Interview with Marion Stamps
QUESTION 9
MADISON DAVIS LACY:

Voter registration, tell me what happened.

MARION STAMPS:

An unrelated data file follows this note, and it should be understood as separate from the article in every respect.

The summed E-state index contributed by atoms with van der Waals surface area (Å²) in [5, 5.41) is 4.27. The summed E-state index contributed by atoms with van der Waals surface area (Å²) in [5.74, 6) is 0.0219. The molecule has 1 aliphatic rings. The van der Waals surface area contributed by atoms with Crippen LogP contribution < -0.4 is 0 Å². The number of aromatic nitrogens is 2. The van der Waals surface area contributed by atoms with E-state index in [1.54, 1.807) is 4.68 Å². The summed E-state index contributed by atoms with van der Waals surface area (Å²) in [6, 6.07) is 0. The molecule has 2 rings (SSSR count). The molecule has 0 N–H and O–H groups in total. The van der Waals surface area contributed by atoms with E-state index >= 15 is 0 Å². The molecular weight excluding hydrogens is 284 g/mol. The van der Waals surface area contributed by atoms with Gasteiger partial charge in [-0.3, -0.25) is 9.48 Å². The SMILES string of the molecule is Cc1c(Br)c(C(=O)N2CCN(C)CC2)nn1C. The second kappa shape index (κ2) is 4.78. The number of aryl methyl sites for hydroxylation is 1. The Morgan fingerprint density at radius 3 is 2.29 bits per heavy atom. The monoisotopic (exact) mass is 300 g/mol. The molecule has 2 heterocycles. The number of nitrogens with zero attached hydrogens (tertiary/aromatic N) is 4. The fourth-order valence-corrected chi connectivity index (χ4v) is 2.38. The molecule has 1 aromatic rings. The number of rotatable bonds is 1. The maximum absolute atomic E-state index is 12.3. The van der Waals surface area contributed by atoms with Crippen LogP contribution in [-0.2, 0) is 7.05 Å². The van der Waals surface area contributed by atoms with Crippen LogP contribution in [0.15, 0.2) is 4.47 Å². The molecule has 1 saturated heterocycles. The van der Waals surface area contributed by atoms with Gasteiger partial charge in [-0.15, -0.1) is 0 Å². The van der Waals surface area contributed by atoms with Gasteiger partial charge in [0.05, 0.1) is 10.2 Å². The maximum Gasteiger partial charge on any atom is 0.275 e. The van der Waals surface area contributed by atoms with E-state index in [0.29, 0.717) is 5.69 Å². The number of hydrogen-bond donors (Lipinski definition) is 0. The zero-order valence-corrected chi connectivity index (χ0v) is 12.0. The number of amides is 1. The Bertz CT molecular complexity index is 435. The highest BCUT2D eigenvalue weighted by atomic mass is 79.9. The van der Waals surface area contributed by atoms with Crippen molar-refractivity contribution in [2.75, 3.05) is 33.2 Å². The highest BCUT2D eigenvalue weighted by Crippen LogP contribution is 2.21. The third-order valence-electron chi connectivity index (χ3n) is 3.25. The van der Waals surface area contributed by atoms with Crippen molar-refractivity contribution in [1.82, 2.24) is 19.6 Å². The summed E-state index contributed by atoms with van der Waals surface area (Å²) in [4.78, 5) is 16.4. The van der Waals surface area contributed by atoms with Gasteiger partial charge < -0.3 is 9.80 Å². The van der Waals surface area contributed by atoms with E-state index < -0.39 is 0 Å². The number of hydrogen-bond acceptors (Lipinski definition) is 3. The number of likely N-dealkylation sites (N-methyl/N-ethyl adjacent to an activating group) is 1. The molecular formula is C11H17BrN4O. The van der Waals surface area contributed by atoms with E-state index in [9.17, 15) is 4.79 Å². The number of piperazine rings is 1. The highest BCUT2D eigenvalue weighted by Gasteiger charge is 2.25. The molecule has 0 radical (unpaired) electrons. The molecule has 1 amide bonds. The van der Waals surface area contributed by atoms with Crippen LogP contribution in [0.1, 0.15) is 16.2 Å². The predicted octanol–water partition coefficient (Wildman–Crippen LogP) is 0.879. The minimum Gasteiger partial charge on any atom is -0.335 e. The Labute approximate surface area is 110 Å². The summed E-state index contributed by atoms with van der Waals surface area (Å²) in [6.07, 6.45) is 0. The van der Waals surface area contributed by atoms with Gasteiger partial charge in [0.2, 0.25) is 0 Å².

What happened in terms of the voter registration here is that we formed a coalition, a coalition between, uh, Slim Coleman's group, Nancy Jefferson group, my group, and, and, and another group, uh, on the south side. Got together, went to the legis--legislators and lobbied so that we could become deputy registrars because before then the only people that could register folks to vote was the folks that came at the board of elections okay. And they were not making us deputy registrars. Ah, at the time we really didn't understand why, but then once you get into the system you understand that because we lobbied, because we worked to get, become deputy registrars is the reason that we were able to go into public aid offices, unemployment offices, uh, on the street in front of Jewel's, wherever, and register folks to vote. And, and that, that was very key then and it's very key now. Because a lot of times the system, they already know how many numbers they have to win an election. They don't want those numbers to increase nor decrease because that would det--change the balance right? By us becoming deputy registers we immediately changed the balance, okay? Because now we are registering folks and it stand to reason the people that, that register you to vote are the folks that you gonna vote for. And the politicians understood that and they were very, very afraid of that because they knew that if, if the grass root community was, were the one that were out there saying to the people in the community, "Look you got to register to vote, it is your responsibility for you to be a re--a registered voter," then they also know that when we came back to those same people and said, "Okay it's time to go vote and who you, who are you supposed to be voting for?" then we changed, we then got control of the political apparatus in this town.